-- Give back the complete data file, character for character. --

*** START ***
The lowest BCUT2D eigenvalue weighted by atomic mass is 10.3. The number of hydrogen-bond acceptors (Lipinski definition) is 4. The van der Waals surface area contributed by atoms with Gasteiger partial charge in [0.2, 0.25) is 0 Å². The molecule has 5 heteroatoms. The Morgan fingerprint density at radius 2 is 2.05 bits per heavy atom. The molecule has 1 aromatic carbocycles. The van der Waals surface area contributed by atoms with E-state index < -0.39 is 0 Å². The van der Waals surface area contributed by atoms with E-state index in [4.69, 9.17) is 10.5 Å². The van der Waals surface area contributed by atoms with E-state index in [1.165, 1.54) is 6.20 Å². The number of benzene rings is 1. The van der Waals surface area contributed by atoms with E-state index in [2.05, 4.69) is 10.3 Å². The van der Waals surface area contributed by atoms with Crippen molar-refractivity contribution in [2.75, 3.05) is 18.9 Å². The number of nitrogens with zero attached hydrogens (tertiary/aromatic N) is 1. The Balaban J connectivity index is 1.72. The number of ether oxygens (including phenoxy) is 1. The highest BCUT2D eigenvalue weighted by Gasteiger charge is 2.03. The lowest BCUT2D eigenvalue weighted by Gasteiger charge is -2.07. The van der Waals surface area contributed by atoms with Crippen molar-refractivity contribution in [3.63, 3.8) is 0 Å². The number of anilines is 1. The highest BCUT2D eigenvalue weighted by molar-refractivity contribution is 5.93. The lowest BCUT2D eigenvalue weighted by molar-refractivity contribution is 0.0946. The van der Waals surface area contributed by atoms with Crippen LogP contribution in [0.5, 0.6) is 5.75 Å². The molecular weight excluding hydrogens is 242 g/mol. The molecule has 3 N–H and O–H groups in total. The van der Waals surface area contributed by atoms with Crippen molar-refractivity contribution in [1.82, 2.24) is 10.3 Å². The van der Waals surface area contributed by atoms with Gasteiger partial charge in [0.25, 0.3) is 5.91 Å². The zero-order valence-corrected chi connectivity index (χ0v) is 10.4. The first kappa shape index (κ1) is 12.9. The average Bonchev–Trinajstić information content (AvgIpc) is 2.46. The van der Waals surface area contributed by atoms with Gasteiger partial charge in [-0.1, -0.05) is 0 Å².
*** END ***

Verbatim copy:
The lowest BCUT2D eigenvalue weighted by atomic mass is 10.3. The number of hydrogen-bond acceptors (Lipinski definition) is 4. The van der Waals surface area contributed by atoms with Gasteiger partial charge in [0.2, 0.25) is 0 Å². The molecule has 5 heteroatoms. The Morgan fingerprint density at radius 2 is 2.05 bits per heavy atom. The molecule has 1 aromatic carbocycles. The van der Waals surface area contributed by atoms with E-state index < -0.39 is 0 Å². The van der Waals surface area contributed by atoms with E-state index in [4.69, 9.17) is 10.5 Å². The van der Waals surface area contributed by atoms with E-state index in [1.165, 1.54) is 6.20 Å². The number of benzene rings is 1. The van der Waals surface area contributed by atoms with E-state index in [2.05, 4.69) is 10.3 Å². The van der Waals surface area contributed by atoms with Crippen molar-refractivity contribution in [2.75, 3.05) is 18.9 Å². The number of nitrogens with zero attached hydrogens (tertiary/aromatic N) is 1. The Balaban J connectivity index is 1.72. The number of ether oxygens (including phenoxy) is 1. The highest BCUT2D eigenvalue weighted by Gasteiger charge is 2.03. The lowest BCUT2D eigenvalue weighted by Gasteiger charge is -2.07. The van der Waals surface area contributed by atoms with Crippen molar-refractivity contribution in [3.63, 3.8) is 0 Å². The number of anilines is 1. The highest BCUT2D eigenvalue weighted by molar-refractivity contribution is 5.93. The lowest BCUT2D eigenvalue weighted by molar-refractivity contribution is 0.0946. The van der Waals surface area contributed by atoms with Crippen LogP contribution in [0.5, 0.6) is 5.75 Å². The molecular weight excluding hydrogens is 242 g/mol. The molecule has 3 N–H and O–H groups in total. The van der Waals surface area contributed by atoms with Crippen molar-refractivity contribution in [1.82, 2.24) is 10.3 Å². The van der Waals surface area contributed by atoms with Gasteiger partial charge in [0.25, 0.3) is 5.91 Å². The zero-order valence-corrected chi connectivity index (χ0v) is 10.4. The first kappa shape index (κ1) is 12.9. The average Bonchev–Trinajstić information content (AvgIpc) is 2.46. The van der Waals surface area contributed by atoms with Gasteiger partial charge in [-0.1, -0.05) is 0 Å².